“I thought we killed you,” I said, in awe of seeing micey spooks.
“Murdered, you did,” Maxie emphasized.
“Our whole family,” Maxine whined.
“You weren’t paying rent, remember?” I tried to justify, feeling guilty. They looked so sweet. “And you were messing up things big time. Droppings all over, toilet paper chewed off, rice bags torn, sofas sullied, and I can go on.”
“Why not treat us more humanely?” Maxie asked. “Why leave us in the freezing cold while you’re happily warm inside?”
“Don’t do the same to those squirrels up there,” Maxine said. “They just had three lovely babies.”
“That’s why you came back spooking to tell us that?” my wife asked.
“We have to go now,” Maxie said. “They give us only so much time.” The little cloud closed over them and they vanished in the dark.
“I think I had a nightmare,” my wife said.
“Me too,” and we went back to sleep.
* * *
The next day our favorite carpenter, painter, construction specialist and handyman, Yimy Romero, and I opened the attic door and looked in. And, yes, we saw them sitting up, their silhouettes visible against the outdoor light streaming in through the vent.
“We can take care of them,” Yimy said. “No problemo.”
“Let’s give them a month, their babies are still blind now,” I said. “I’ll send them an eviction notice.” I laughed.
“Oh, yeah? How’s that?” Yimy grinned.
“I think we have a communication channel.”
“Better throw some mothballs,” Yimy advised. “That’ll kill them.”
* * *
The following night, my wife poked my side. “I hear some rustling,” she whispered.
I sat up and the darling mice couple appeared again on the dresser, the little cloud surrounding them slowly opening up.
“What are you going to do?” Maxie asked.
“Chase them mice out!” my wife screamed, horrified.
“Okay, Maxie, Maxine, tell them four weeks, no more,” I said. “Now beat it and don’t come back next fall!”
* * *
A month later, Yimy came and we looked inside the attic again. Empty. Charlie and Charlene had moved out with their offspring. I cut the vine and Yimy’s grandson (his faithful help) pulled it down. With a long ladder, Yimy covered the vent with a thick mesh.
Charlie and Charlene now sit in the backyard, close to the high Holly shrubs, loving each other, nibbling on nuts, their babies roaming nearby.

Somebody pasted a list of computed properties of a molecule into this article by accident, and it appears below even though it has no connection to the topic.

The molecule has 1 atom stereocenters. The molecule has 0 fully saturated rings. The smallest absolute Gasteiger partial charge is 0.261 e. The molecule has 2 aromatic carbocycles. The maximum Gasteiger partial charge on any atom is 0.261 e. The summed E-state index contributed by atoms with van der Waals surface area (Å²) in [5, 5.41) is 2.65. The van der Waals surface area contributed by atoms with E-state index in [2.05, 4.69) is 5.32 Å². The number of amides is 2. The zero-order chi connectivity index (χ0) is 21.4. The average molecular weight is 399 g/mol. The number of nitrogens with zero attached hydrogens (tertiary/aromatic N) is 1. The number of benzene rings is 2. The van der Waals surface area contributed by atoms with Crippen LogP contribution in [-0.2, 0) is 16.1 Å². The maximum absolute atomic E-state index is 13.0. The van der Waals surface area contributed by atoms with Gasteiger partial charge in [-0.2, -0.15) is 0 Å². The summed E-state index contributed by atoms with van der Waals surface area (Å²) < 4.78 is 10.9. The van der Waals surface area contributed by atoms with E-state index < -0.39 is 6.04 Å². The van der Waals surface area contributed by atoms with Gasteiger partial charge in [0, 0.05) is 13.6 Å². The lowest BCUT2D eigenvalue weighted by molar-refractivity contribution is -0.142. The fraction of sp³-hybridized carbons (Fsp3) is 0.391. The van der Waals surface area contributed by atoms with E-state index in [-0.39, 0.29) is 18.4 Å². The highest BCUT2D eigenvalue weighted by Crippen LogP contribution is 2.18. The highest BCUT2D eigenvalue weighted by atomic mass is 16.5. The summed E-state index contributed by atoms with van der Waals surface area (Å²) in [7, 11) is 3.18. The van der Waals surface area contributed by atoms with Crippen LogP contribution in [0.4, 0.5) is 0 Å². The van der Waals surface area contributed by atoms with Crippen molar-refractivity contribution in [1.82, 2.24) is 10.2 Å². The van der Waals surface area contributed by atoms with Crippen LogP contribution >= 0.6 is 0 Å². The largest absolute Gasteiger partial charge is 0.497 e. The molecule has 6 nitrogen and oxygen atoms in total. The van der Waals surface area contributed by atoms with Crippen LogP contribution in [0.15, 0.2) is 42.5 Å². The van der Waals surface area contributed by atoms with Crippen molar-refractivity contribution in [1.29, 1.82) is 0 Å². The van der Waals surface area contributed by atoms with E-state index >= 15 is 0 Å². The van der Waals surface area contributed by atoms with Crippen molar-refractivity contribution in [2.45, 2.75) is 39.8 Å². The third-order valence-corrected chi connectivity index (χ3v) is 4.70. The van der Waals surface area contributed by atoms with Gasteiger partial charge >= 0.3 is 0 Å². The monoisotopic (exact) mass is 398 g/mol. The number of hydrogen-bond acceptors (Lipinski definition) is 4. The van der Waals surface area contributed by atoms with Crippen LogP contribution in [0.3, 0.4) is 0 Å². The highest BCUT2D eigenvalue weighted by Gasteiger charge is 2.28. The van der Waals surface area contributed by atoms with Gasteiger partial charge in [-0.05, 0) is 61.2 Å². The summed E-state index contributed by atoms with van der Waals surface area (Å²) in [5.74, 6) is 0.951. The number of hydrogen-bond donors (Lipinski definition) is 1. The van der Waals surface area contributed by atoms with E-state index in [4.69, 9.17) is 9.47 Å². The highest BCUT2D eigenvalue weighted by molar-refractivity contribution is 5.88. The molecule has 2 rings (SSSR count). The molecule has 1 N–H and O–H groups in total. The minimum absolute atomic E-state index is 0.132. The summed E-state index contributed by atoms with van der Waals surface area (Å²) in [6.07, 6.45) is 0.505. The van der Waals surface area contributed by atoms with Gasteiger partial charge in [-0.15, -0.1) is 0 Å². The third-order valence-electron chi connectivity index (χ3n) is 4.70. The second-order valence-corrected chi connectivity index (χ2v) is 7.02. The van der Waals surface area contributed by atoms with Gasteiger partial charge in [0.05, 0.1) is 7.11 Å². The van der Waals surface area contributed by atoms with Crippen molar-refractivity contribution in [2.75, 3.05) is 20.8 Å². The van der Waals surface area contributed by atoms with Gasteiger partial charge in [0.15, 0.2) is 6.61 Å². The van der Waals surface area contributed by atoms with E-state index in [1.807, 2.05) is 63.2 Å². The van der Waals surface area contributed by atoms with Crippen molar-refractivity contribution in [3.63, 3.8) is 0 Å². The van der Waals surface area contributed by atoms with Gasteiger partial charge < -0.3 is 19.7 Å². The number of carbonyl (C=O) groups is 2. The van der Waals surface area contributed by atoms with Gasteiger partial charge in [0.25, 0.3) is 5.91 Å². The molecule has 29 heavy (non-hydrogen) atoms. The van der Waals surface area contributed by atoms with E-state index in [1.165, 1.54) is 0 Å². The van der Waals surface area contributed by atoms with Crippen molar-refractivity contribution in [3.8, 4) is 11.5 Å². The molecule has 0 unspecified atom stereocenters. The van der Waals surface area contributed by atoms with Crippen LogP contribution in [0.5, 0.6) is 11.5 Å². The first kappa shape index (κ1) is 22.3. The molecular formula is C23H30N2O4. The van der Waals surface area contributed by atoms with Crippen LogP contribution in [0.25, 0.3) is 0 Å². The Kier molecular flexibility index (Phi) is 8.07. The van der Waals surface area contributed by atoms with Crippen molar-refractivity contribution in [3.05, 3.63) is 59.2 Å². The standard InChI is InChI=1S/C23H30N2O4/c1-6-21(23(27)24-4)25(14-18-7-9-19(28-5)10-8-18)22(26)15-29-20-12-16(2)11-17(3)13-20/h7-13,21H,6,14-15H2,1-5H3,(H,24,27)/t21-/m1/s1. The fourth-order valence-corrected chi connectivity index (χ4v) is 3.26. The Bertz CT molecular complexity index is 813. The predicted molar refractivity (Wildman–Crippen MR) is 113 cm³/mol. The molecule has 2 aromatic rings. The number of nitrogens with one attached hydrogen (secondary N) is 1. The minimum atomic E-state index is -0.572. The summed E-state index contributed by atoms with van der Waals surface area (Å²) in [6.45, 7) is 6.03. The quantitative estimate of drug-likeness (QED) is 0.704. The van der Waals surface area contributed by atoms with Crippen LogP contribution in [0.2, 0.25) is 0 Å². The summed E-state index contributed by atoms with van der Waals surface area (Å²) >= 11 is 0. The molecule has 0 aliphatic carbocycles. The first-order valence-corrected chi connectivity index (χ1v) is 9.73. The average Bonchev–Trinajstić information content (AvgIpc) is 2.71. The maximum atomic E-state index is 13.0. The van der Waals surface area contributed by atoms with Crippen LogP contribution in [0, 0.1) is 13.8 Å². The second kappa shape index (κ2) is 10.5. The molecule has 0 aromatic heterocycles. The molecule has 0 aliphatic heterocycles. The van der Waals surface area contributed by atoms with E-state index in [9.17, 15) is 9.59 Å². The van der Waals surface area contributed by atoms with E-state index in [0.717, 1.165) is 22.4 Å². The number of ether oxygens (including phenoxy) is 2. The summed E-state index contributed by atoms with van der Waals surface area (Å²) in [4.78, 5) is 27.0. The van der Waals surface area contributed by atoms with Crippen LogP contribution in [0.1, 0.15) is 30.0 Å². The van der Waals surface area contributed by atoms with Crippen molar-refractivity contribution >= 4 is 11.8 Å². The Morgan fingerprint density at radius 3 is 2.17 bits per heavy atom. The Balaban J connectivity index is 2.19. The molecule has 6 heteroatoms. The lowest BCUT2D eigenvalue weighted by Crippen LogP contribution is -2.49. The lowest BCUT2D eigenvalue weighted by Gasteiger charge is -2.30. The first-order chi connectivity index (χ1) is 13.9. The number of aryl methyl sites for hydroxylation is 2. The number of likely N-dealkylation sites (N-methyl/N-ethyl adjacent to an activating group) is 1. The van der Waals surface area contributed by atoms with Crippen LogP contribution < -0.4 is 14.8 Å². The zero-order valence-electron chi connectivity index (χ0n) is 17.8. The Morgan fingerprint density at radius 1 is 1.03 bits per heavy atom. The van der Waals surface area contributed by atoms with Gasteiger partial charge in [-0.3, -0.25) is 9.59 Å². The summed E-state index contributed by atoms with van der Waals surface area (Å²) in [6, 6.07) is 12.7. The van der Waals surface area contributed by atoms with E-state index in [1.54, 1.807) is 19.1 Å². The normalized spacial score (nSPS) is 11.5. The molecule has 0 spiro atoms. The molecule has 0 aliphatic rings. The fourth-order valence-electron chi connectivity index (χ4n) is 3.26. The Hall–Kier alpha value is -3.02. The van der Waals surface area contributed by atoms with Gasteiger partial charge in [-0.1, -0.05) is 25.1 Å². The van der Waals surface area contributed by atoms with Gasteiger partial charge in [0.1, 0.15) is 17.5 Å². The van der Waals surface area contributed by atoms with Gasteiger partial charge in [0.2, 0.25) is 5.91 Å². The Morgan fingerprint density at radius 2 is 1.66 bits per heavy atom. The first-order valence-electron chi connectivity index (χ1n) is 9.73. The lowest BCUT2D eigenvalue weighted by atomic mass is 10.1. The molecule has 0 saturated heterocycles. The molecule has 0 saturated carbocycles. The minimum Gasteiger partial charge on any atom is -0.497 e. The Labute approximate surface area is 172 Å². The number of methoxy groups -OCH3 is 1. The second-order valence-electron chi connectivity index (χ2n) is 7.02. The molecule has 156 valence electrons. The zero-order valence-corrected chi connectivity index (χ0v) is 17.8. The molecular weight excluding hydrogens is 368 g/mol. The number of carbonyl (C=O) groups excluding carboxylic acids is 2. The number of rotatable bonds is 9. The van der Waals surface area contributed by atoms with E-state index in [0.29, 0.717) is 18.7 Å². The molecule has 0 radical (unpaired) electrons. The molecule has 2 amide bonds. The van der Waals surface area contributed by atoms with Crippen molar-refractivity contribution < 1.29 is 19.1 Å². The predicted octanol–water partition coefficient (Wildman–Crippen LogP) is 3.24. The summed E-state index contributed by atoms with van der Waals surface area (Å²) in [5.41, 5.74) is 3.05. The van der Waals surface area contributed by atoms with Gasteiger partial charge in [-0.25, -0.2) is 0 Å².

Credits: David Gylland (picture left); Val Vesa (picture right)
This story was inspired by Mark Spencer’s delightful book Ghost Walking. (Mark did some editing too)
“A beautiful story — full of suspense, drama, and enduring love centered around music. John Schwartz has created a whole world and a wonderful escape. The characters jump off the page with such personality and imagery that this book could make a great movie. Enchanting the Swan is a very enjoyable read, and I recommend it highly.” Neal Cary (Cellist -Professor – William&Mary)
“Enjoyed the book. Well written book. A very heartbreaking love story.” Vera Wilson
“Enchanting the Swan was a nice read, and a deviation from the predictable boy meets girl and falls in love formula. There were many turns in the book that are reminiscent of life in that they were off the path to the end result. The writing was very image evoking and it all made for a good story that kept me reading until the end. Looking forward to more from this author!” Amy
“A lively composition! The various moneyed people, their elaborately appointed living quarters, and their high-wheeling lifestyle add a dash of pizzazz.” Kirkus Reviews
Our Beechcraft stood at Executive Airfield near Charleston in the glistering afternoon sun. Friends dropped us off after a weekend fishing off the South Carolina coast. We loaded our bags in the hull and walked back to the flight desk for weather information. Tom, my muscled friend from college and a Boeing 737 captain, and I drew up our flight plan. We had been flying the Beechcraft for several years now and enjoyed the fruits of our investments, going out each weekend if we could. I had been flying small planes since I was twenty-five. As I did well in my career as an investment banker, I could afford purchasing the aircraft. Tom pitched in as well.
“Fueling done?” asked Tom
“All fine. Here’s your invoice,” the attendant said. “Weather report OK, but you may hit some thunderstorms near your destination. Nothing to worry about.”
It was my turn to take the Beech back to Manassas in Northern Virginia, our hub. I started the engines, let them roar a few times, and taxied to the run way. Patrick Allen of Dreamstime.com took our picture. A few moments later we were airborne. Soon we would be home to tell the funny boat stories and show off our tanned bodies. Sunita, my wife, would be waiting anxiously. She would never come along. Andy, my son, and daughter Sonia, sometimes flew with us, but they were busy with parties this weekend. Besides, Sunita did not like them coming along. Tom was engaged to his umpteenth beauty, a smart girl from Manilla, but she felt terrified in small planes.